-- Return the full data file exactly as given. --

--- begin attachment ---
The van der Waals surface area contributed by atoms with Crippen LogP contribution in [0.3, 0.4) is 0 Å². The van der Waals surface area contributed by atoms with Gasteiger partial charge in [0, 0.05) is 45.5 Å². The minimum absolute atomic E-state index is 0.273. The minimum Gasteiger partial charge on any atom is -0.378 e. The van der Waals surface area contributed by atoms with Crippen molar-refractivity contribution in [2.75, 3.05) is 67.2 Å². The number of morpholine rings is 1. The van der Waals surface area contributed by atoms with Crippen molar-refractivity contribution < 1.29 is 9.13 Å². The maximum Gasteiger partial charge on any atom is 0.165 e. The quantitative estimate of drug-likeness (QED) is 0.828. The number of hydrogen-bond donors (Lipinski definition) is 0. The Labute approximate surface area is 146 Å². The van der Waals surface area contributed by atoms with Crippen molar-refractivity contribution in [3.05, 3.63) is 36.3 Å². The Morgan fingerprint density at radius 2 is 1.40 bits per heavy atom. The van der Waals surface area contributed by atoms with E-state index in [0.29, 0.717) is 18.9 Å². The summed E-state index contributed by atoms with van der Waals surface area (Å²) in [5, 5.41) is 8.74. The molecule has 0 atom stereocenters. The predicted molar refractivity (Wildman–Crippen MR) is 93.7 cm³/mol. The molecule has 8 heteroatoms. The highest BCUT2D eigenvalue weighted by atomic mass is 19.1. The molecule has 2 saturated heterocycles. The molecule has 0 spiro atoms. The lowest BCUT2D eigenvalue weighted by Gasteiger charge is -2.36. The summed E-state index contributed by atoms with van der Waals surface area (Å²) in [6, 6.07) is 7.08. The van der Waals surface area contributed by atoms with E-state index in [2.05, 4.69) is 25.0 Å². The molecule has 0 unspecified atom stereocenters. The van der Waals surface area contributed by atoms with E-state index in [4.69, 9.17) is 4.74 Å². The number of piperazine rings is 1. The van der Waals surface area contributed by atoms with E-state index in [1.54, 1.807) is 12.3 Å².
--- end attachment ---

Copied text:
The van der Waals surface area contributed by atoms with Crippen LogP contribution in [0.3, 0.4) is 0 Å². The van der Waals surface area contributed by atoms with Gasteiger partial charge in [0, 0.05) is 45.5 Å². The minimum absolute atomic E-state index is 0.273. The minimum Gasteiger partial charge on any atom is -0.378 e. The van der Waals surface area contributed by atoms with Crippen molar-refractivity contribution in [2.75, 3.05) is 67.2 Å². The number of morpholine rings is 1. The van der Waals surface area contributed by atoms with Crippen molar-refractivity contribution < 1.29 is 9.13 Å². The maximum Gasteiger partial charge on any atom is 0.165 e. The quantitative estimate of drug-likeness (QED) is 0.828. The number of hydrogen-bond donors (Lipinski definition) is 0. The Labute approximate surface area is 146 Å². The van der Waals surface area contributed by atoms with Crippen molar-refractivity contribution in [3.05, 3.63) is 36.3 Å². The Morgan fingerprint density at radius 2 is 1.40 bits per heavy atom. The van der Waals surface area contributed by atoms with E-state index in [0.29, 0.717) is 18.9 Å². The summed E-state index contributed by atoms with van der Waals surface area (Å²) in [5, 5.41) is 8.74. The molecule has 0 atom stereocenters. The predicted molar refractivity (Wildman–Crippen MR) is 93.7 cm³/mol. The molecule has 8 heteroatoms. The highest BCUT2D eigenvalue weighted by atomic mass is 19.1. The molecule has 2 saturated heterocycles. The molecule has 0 spiro atoms. The lowest BCUT2D eigenvalue weighted by Gasteiger charge is -2.36. The summed E-state index contributed by atoms with van der Waals surface area (Å²) in [6, 6.07) is 7.08. The van der Waals surface area contributed by atoms with E-state index in [2.05, 4.69) is 25.0 Å². The molecule has 0 unspecified atom stereocenters. The van der Waals surface area contributed by atoms with E-state index in [4.69, 9.17) is 4.74 Å². The number of piperazine rings is 1. The van der Waals surface area contributed by atoms with E-state index in [1.54, 1.807) is 12.3 Å².